This article first appeared on Business Standard on 5 July.
on Tuesday filed a petition in the Gujarat High Court, challenging the alleged arbitrariness of the Reserve Bank of India
(RBI) in selecting stressed accounts for initiating insolvency
proceedings under the new bankruptcy law.
Essar’s main contention is that the RBI
made an “arbitrary distinction” between the 12 identified companies and the rest. While the RBI’s directive to banks was to refer the 12 cases directly to the National Company Law Tribunal (NCLT) under the Insolvency
and Bankruptcy Code (IBC), 2016, other stressed borrowers were given six months to arrive at a resolution with their lenders.
Further, the cut-off date of March 31, 2016, was arbitrary, as it did not take into account subsequent developments in the companies’ performance and their efforts to arrive at a satisfactory resolution, it said.
The high court has posted the matter for further hearing on July 7.
Even though Essar has become the first among the 12 companies to challenge the RBI’s “arbitrariness”, banking sources said a few others, too, could follow suit.
Bhushan Steel was yet to receive the NCLT petition and hence had not taken a view, while Electrosteel Steels would not challenge unless there was something “negative” in the petition, sources said. The company was expecting the petition any day now. “The NCLT hearing was scheduled for today but had to be adjourned because it had not received the petition,” a source said.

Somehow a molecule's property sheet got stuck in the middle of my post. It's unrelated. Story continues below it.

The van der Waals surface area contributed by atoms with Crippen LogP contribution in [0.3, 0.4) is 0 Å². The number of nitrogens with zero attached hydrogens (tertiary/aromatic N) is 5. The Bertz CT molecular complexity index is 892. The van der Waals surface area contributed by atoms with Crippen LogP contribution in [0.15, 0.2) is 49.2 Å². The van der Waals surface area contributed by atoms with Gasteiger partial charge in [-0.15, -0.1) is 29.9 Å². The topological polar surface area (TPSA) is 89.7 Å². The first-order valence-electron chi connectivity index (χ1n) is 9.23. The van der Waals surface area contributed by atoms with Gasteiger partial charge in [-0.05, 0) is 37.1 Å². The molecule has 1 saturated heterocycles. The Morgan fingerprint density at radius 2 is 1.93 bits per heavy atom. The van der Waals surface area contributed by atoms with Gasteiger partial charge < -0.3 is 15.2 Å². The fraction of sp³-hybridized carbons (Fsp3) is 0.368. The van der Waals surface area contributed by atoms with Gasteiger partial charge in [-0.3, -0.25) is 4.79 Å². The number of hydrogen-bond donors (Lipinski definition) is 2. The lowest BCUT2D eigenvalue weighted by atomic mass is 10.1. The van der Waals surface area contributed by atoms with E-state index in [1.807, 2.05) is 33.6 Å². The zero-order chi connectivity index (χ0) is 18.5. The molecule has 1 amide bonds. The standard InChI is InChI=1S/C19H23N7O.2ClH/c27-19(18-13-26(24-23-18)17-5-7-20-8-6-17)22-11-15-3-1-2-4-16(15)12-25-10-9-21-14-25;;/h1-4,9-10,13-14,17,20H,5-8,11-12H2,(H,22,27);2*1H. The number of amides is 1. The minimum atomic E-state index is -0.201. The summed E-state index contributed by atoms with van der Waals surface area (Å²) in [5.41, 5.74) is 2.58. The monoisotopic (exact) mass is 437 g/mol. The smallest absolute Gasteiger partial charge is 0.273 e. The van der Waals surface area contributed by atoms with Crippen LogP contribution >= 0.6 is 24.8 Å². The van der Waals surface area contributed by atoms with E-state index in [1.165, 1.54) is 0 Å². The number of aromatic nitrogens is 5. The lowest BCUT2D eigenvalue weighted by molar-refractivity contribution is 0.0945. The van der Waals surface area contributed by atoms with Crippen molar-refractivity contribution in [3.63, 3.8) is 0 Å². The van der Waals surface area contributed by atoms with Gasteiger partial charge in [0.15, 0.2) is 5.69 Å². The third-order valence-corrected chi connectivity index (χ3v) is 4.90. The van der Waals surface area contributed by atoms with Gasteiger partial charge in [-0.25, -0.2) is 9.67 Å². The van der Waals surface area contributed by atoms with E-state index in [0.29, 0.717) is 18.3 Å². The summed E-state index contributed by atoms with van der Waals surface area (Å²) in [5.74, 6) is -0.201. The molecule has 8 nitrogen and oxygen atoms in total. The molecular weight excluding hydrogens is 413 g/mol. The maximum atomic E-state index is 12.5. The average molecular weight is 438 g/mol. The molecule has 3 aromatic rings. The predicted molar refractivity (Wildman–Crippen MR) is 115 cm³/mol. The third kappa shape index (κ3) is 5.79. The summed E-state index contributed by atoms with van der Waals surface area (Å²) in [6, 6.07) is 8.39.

Monnet Ispat & Energy received the petition on Monday evening and was examining it. Bhushan Power & Steel has, however, decided not to contest.
Among the 12 stressed accounts, five were from the steel sector: Bhushan Steel, Essar Steel, Bhushan Power & Steel, Monnet Ispat & Energy, and Electrosteel Steels.
Among the non-steel companies, ABG Shipyard and Lanco Infratech said they had no intention of challenging the insolvency
“No, we are not challenging ABG Shipyard being placed under the NCLT. Since the Liberty House bid is valid, it is not required for us to challenge,” a source from ABG Shipyard said.
had followed a method to arrive at the list of 12. An internal advisory committee, set up by the central bank at its meeting dated June 12, recommended for the IBC reference all accounts with fund- and non-fund-based outstanding amounts greater than Rs 5,000 crore with 60 per cent or more classified as non-performing by banks as of March 31, 2016.
For other NPAs not falling under this criterion, a resolution plan was to be finalised by banks within six months. And, if a viable resolution plan was not finalised, then insolvency
proceedings could be filed by banks under the IBC.
Earlier, to resolve the stressed accounts issue, the RBI
had come up with the strategic debt restructuring and the scheme for sustainable structuring of stressed assets, none of which had made much headway.